Hollywood Shoots Another Load

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It’s happening exactly as before,” sneers Agent Smith dryly. “Well,” chuckles one of his dozens of clones, “not exactly.” Evidently The Matrix Reloaded is not without the sense of irony it needs in the face of ridiculous hype, sky-high media expectations and the cynics waiting to decry it as a cash-in. Without a little tongue-in-cheek self-referential humour, The Matrix Reloaded would suffer far more than it does already from the re-hashing of its prequel’s major talking points, upon which it seems to rely. The main problem with The Matrix Reloaded is its arrogance: the directors seem to have known full well that this sequel is so eagerly anticipated that fans would have bought dog shit if it was stamped with the official ‘Matrix Reloaded’ logo. Unfortunately, this has made them lazy as regards plot coherence, and right from the baffling beginning to the abrupt, anticlimactic ‘ending’ (or rather, cut-off point, the juncture from which the third Matrix film will spring) the audience is pretty much clueless as to what the hell is going on. This, of course, is fine for the vacuous masses who are content to salivate at the truly stunning fight scenes, camera work and the cyber-goth chic of Neo, Trinity et al. The more cerebral cinemagoer, however, is left in a conundrum as he or she tries to unpick the film’s slapdash symbolism and script. Is it a Christian allegory, Neo being the only one who can bring salvation? Maybe it mirrors the profound philosophical content of the first film, touching as it does upon areas as diverse as omniscience, free will and determinism. Perhaps there’s an underlying political message? None of these explanations ring true, and no interpretation can gloss over up the plot holes, which are as glaringly obvious as Keanu Reeves’ inability to act. The Matrix Reloaded relies almost entirely on special effects, and this wouldn’t be a problem if they had something new to show us. Sure, the fighting scenes are a little more daring, there are some new and stylish villains running around, and Neo (Reeves) and Trinity (Carrie Anne Moss) even get a sex scene in – although this is unfortunately the least erotic one I have seen since Eminem’s embarrassing nookie in 8 Mile. This ‘variation’ isn’t enough, however, to save The Matrix Reloaded from ‘sequel syndrome’, so if you are determined to enjoy this film you’d better leave your brain at the door.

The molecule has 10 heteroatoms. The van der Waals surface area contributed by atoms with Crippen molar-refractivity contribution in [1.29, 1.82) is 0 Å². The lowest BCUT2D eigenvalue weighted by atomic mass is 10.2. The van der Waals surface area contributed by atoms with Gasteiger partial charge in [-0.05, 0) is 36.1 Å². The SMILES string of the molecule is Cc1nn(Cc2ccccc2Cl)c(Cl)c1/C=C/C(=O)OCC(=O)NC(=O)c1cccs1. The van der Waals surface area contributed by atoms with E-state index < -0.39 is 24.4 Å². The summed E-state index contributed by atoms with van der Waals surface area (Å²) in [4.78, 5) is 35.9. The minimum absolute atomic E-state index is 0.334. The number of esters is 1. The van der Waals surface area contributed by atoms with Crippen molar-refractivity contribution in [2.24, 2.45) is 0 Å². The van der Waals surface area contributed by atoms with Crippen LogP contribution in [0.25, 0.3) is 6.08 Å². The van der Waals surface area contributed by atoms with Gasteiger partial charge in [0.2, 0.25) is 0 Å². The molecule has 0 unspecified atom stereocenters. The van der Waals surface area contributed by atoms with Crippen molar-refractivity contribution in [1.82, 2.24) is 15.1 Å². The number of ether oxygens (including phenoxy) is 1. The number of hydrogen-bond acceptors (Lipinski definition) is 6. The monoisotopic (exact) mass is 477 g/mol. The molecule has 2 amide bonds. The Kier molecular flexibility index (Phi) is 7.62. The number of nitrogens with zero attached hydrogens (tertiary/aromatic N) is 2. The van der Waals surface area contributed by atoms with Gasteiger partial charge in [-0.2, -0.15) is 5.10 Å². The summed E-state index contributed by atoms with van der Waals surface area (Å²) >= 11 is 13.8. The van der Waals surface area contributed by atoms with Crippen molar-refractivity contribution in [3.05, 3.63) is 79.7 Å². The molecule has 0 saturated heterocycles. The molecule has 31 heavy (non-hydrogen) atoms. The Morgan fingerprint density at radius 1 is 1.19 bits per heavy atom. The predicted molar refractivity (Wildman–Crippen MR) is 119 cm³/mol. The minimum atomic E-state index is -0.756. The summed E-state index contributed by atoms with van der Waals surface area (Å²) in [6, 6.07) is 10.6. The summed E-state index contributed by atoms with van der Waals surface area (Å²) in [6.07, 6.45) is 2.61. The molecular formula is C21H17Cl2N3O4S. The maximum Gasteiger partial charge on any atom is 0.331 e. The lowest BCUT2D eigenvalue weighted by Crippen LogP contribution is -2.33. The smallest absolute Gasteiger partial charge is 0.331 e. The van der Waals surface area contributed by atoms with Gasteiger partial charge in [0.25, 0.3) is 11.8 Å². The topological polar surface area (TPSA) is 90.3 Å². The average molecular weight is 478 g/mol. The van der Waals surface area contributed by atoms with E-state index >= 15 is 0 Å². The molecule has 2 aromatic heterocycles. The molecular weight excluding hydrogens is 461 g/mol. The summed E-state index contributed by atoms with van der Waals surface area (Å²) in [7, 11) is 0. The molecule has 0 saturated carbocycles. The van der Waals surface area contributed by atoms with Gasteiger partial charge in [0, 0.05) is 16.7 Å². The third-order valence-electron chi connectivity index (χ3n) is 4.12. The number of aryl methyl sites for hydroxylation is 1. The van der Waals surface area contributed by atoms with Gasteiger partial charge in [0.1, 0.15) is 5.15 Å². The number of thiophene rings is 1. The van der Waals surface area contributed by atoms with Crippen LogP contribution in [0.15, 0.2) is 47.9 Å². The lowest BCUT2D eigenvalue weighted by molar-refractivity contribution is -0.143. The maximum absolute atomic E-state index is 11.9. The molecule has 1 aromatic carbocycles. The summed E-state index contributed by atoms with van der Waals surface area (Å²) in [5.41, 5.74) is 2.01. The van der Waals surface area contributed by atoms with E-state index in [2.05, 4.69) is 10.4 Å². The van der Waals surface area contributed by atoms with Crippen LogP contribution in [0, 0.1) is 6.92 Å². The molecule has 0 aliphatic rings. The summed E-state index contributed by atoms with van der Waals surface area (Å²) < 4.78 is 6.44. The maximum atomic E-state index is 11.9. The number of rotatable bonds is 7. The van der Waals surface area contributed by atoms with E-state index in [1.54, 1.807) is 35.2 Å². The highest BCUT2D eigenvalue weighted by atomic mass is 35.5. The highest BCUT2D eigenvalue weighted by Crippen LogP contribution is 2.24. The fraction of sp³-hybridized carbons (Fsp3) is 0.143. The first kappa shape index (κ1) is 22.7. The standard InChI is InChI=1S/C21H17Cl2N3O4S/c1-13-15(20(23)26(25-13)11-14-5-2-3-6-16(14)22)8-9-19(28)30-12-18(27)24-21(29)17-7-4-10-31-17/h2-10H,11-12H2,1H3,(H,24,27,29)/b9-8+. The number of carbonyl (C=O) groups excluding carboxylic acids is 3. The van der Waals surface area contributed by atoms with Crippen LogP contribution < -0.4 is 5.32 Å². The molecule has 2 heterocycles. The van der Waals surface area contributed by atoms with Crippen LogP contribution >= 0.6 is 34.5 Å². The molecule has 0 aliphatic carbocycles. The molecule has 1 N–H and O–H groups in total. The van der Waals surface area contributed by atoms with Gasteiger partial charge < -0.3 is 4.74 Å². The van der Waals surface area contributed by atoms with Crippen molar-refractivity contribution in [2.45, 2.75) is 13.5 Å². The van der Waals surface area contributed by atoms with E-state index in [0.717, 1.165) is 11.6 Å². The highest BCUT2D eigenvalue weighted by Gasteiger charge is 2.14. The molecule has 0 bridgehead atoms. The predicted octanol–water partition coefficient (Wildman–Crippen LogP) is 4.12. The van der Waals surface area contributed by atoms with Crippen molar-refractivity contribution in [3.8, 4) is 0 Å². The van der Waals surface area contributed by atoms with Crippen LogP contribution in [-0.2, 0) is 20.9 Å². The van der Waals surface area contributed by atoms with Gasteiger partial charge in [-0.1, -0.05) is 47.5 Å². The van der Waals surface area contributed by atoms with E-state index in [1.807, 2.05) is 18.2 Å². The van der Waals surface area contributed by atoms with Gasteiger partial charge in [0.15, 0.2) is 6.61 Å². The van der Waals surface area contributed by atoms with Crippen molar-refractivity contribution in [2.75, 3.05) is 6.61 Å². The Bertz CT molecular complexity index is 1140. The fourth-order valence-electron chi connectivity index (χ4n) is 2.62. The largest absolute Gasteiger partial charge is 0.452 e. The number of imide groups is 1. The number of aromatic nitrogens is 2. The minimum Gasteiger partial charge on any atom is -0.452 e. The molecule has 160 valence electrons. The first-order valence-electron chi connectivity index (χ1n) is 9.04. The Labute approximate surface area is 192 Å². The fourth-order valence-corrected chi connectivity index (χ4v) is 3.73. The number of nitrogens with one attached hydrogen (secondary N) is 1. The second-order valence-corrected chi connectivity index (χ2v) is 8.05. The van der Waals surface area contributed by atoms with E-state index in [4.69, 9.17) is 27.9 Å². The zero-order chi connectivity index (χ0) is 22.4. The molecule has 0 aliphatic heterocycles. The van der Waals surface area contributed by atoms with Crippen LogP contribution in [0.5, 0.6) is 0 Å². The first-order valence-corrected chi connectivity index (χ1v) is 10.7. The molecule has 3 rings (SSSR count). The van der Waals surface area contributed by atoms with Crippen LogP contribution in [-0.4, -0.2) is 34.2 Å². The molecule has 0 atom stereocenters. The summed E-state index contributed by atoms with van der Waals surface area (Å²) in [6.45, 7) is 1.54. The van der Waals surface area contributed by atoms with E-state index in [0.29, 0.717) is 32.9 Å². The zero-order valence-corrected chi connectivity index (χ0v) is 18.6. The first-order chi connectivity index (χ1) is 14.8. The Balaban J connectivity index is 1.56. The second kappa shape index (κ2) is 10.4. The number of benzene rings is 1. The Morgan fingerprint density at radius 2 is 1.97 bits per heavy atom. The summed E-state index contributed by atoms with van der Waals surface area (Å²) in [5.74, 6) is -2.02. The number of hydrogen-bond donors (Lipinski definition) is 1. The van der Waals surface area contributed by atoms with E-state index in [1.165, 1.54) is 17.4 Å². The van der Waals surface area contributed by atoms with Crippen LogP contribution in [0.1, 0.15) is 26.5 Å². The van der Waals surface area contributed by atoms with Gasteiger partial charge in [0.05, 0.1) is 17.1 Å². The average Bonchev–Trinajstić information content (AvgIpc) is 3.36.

ARCHIVE: 4th week TT 2003

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